School of Education
University of Wisconsin Milwaukee
For many urban youth in poverty moving from school to work is about as likely as having a career in the NBA. While urban schools struggle and fail at teaching basic skills they are extremely effective at teaching skills which predispose youth to fail in the world of work. The urban school environment spreads a dangerous contagium in the form of behaviors and beliefs which form an ideology. This ideology “works” for youngsters by getting them through urban middle and secondary schools. But the very ideology that helps youth slip and slide through school becomes the source of their subsequent failure. It is an ideology that is easily learned, readily implemented, rewarded by teachers and principals, and supporting by school policies. It is an ideology which schools promulgate because it is easier to accede to the students’ street values than it is to shape them into more gentle human beings. The latter requires a great deal of persistent effort not unlike a dike working against an unyielding sea. It is much easier for urban schools to lower their expectations and simply survive with youth than it is to try to change them.
The ideology of unemployment insures that those infected with it will be unable to enter or remain in the world of work without serious indepth unlearning and retraining. Urban youth are not simply ill prepared for work but systematically and carefully trained to be quitters, failures, and the discouraged workers who no longer even seek employment. What this means is that it is counterproductive to help urban schools do better at what they now do since they are a basic cause of their graduates living out lives of hopelessness and desperation.
The dropout problem among urban youth–as catastrophic as it is–is less detrimental than this active training for unemployment. We need be more concerned for “successful” youth who graduate since it is they who have been most seriously infected. They have been exposed longest, practiced the anti-work behaviors for the longest period, and been rewarded most. In effect, the urban schools create a pool of youth much larger than the number of dropouts who we have labeled as “successful” but who have been more carefully schooled for failure.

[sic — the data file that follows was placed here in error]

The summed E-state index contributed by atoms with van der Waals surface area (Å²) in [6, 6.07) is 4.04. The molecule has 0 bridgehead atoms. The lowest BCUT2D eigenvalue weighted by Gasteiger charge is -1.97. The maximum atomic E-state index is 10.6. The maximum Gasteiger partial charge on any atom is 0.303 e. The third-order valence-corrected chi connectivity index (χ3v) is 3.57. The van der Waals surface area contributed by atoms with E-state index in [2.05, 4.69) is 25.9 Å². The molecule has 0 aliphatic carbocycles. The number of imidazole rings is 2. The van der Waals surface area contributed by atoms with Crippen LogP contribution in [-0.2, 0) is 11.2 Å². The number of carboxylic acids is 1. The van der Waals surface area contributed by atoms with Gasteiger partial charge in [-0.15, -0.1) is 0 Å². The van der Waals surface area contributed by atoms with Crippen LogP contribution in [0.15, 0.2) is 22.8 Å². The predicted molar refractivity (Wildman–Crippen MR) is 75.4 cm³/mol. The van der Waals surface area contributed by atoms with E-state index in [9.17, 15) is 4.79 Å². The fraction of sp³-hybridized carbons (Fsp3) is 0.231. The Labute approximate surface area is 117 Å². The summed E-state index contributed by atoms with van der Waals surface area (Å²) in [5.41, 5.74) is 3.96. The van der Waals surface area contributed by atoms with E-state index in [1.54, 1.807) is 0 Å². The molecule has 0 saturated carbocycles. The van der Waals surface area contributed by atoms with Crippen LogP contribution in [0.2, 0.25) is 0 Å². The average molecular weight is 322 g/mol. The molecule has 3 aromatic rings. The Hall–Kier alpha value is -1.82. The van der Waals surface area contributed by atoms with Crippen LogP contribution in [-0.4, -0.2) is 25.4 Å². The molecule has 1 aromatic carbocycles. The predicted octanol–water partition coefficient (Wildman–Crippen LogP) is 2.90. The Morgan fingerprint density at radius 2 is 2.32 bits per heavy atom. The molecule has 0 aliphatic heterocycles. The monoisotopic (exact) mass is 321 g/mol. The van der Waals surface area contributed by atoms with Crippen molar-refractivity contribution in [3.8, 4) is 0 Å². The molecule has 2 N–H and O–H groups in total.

The fact that this ideology is not a formal part of the stated curriculum but caught in school does not make urban schools any less accountable for its transmission. These anti-work learnings are inhaled as youth participate in and interact with school policies, administrators, teachers, safety aides, and the entire school staff. Community and religious watchdog groups who seek to control the values taught in schools focus on prayer and sex education. They are oblivious to the actual values caught in schools. Following is a brief description of the beliefs and behaviors which comprise this unemployment ideology.
Nowness. (What is the unit of school learning time?) In urban schools learning is offered in disconnected jolts. The work of the day is unconnected with the work of preceding days or subsequent ones. Life in urban schools is comprised of specific periods and discrete days each of which is forced to stand entirely on its own. If homework is not done, or books not taken home (behaviors which are universal for males and almost so for females by the completion of the upper elementary grades), everything students are taught must be compressed into isolated periods of “stand alone” days. Teachers and principals, as well as students, survive one day at a time.